“I visited Florence Nightingale's home at Embley (England) along with her gravesite at East Wellow, her summer home Lea Hurst (in Derbyshire, England), the Selimiye Barracks Hospital in Turkey (scene of the care of the Crimean War victims), and Kaiserswerth in Germany (where she graduated from nursing school). I began work on a major film treatment of her life. I am still working on that film treatment and am still a student of her life,” he writes on his Web site.

Singing praises to the lady nurse

One of McDonald’s tribute songs, “Lady of the Lamp,” recalls Nightingale’s nightly walk among the mass of war injured during the Crimean War. Carrying a lamp, she covered a four-mile route as she checked on patients lying on cots 18 inches apart. Legend has it that the soldiers kissed her shadow as she passed.

McDonald has also penned and performed three other songs, “The Girl Next Door (Combat Nurse),” “Clara Barton,” and “Thank the Nurse.” “The Girl Next Door” is the closest to McDonald’s Vietnam War protest message, with the lyrics pondering the “why” of war. The song begins:

She grew up in America, just the girl next door

Never thought to question what we were fighting for

They sent her off to war and showed her death and pain

And the girl next door will never be the same.

You can see the similar sentiments in McDonald’s spirited and passionate “I Feel Like I’m Fixin’ to Die Rag:”

Well come on all of you big strong men, Uncle Sam needs your help again,

He got himself in a terrible jam, way down yonder in Vietnam,

Put down your books and pick up a gun, we're gunna have a whole lotta fun.


and its 1,2,3 what are we fightin for?

don't ask me i don't give a dam, the next stop is Vietnam,

and its 5,6,7 open up the pearly gates. Well there aint no time to wonder why...WHOPEE we're all gunna die.

now come on wall street don't be slow, why man this's war a-go-go,

there's plenty good money to be made, supplyin' the army with the tools of the trade,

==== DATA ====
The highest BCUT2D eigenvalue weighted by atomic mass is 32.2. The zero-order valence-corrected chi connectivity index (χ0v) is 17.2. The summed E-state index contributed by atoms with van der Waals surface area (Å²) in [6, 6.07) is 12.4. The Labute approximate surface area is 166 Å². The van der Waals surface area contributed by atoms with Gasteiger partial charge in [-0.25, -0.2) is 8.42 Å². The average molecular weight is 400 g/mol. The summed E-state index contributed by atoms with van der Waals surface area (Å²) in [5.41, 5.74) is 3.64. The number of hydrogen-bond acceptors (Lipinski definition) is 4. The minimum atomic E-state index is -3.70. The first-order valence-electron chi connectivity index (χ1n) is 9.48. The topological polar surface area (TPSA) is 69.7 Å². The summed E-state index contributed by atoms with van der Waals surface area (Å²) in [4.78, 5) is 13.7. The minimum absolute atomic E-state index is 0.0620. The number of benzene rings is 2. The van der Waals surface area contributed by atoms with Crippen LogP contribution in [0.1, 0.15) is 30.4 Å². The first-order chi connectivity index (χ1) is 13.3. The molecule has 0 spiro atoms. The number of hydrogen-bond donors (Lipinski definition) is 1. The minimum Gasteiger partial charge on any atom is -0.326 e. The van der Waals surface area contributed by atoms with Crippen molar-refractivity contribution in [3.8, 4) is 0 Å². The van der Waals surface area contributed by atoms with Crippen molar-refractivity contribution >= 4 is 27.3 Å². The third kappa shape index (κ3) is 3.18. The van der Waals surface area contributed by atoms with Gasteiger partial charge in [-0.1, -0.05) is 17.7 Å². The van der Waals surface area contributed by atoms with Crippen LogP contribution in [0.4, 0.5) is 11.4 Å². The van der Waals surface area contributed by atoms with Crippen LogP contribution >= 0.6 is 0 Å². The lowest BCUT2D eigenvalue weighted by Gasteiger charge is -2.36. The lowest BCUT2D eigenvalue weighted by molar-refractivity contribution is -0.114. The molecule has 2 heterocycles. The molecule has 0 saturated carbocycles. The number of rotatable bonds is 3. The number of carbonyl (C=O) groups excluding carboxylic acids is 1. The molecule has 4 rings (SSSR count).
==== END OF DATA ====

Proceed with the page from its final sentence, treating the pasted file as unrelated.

just hope and pray that when they drop the bomb, they drop it on the Vietcong.

Affinity for nursing runs in the McDonald family

The last song “Thank the Nurse” pays tribute to the everyday nurse who does the hard work of standing by the sick night and day. The lyrics are timeless but apropos for today. Joe McDonald should know about a nurse’s daily work: His wife Kathy McDonald is a labor and delivery nurse at Kaiser Permanente (KP) Oakland, California, and his brother Billy is a nurse practitioner at KP in nearby Richmond.


Thank the Nurse that's nursing you.

The one that nursed you through.

Thank the Nurse that's nursing you,

For saving your life....for saving your life..


"Country Joe's Tribute to Florence Nightingale and Nursing," debuted at the Berkeley Fellowship of Unitarian Universalists in 2009. Joe continues to take the show on the road and will perform March 2 at Emporia State University in Emporia, Kansas. Audio clips of his songs and the lyrics are available online.

McDonald’s Web site has an educational bent, and teachers can find encyclopedic quality facts about Florence Nightingale and her legacy. Visitors to the site can even access a YouTube video that has an 1890 audio of Nightingale speaking. She recorded a segment for an English cancer prevention campaign in which she said: When I am no longer even a memory — just a name, I hope my voice may perpetuate the great work of my life.”